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November Consumer Reports Helps Consumers Decide Whether They Need To Buy Long-Term-Care Insurance

October 8, 2003
Joan Eve Quinn
(914) 378-2436
or Lauren Hackett (914) 378-2561


YONKERS, NY – Few people are able to amass the huge sums of money needed to take care of them in old age. Because finding the resources to pay for help presents a dilemma for many people, Consumer Reports (CR) investigated long-term-care insurance and weighs the pros and cons. CR screened several policies in California to find the best ones, explains what services Medicare and Medicaid cover, and provides shopping advice for choosing the right policy.
Experts predict that by the year 2021 the average rate for a private room in a nursing home will be about $175,200 annually. Long-term-care insurance promises to pay the expenses of people consigned to nursing homes or needing other forms of long-term care. But CR’s investigation of 47 policies reveals that for most people long-term-care insurance is too risky and too expensive. And CR found that long-term-care insurance is so complicated it can stymie the most conscientious consumer. Some highlights of CR’s research findings and consumer recommendations include:
 Long-term-care insurance should not be considered before age 60 except by those with chronic diseases.
 Although policies have become more standardized in recent years, they are fraught with uncertainties that can leave you much less secure than planned.
 Some long-term-care insurers have shaky finances according to CR’s review. If a company goes under, you could lose your coverage and at least some of the money you paid, or face stiff premium increases if the business is bought by another insurer.
 While long-term-care insurance pays a daily benefit for nursing-home care, drugs, supplies, and special services aren’t covered; they can add 20 percent or more to the bill.
 Because of inflation and projected rising costs, the daily benefit bought today will pay a smaller percentage of the cost years from now when care is needed.
 The older you are when you first buy, the more you’ll pay. A plan that costs a 50-year-old $1,625 annually will run a 60-year-old $3,100 and a 70-year-old $7,575.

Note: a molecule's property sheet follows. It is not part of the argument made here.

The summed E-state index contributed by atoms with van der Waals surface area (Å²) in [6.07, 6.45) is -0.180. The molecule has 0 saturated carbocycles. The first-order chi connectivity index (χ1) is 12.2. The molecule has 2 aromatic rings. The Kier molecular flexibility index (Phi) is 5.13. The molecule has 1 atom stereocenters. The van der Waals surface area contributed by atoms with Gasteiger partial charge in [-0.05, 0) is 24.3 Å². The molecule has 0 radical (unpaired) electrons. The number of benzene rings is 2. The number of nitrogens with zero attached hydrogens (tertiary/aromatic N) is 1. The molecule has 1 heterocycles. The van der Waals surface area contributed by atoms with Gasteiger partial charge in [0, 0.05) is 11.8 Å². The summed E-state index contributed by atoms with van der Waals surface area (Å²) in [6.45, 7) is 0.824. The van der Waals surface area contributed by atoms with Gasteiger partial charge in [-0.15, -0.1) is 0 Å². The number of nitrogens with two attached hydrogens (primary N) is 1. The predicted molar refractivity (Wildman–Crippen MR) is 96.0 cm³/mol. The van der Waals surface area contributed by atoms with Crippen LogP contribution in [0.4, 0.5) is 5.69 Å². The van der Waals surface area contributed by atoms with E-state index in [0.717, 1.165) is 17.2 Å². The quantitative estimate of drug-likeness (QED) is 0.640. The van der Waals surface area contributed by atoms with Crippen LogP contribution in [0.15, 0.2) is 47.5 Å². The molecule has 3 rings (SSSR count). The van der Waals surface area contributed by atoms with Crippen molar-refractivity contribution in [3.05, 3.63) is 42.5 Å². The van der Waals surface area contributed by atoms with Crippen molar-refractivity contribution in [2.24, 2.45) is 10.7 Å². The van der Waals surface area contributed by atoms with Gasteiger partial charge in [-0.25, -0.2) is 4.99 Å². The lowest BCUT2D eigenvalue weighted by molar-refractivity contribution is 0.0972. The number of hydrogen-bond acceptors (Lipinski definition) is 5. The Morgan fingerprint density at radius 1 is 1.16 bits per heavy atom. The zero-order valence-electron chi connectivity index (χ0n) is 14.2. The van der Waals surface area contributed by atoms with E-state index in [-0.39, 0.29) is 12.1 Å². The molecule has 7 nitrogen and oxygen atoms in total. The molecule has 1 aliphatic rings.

 People buying at age 40 may pay for nearly 40 years before knowing whether they will need to use the policy.
 You may not qualify for benefits. Insurers will not pay for your care unless you are unable to perform a specified number of what the industry calls “activities of daily living,” such as bathing, dressing, and eating.
 There are deductibles in the form of elimination periods during which you must pay for nursing home care out of your own pocket.
Skip buying a policy if your net worth is less than $200,000, because Medicaid will pick up the bill after you exhaust your funds; or if your assets exceed $1.5 million, because you will be able to pay for your own care; or if you can’t afford the premiums. Consider buying a plan if by age 55 you have a chronic medical condition, your assets are between $200,000 and $1.5 million and you must protect them for a relative, and if you have no family member to care for you. Even with the support of professional and community home-care services you’ll need a family caregiver.
Some shopping guidelines if you decide to buy a policy include: Consider buying at around age 65; look for an insurer that receives high financial-safety marks from insurance-ratings companies; and buy a flexible policy requiring that a person be unable to handle no more than two activities of daily living. Of the insurance companies reviewed offering policies in California, CR lists three as the best: Physician’s Mutual Vista Care TQ/P104, Farmers New World Farmers Premier LTC/TQ100, and John Hancock Custom Care/LTC –02.
“Do you need long-term-care insurance”? is available free at www.ConsumerReports.org.
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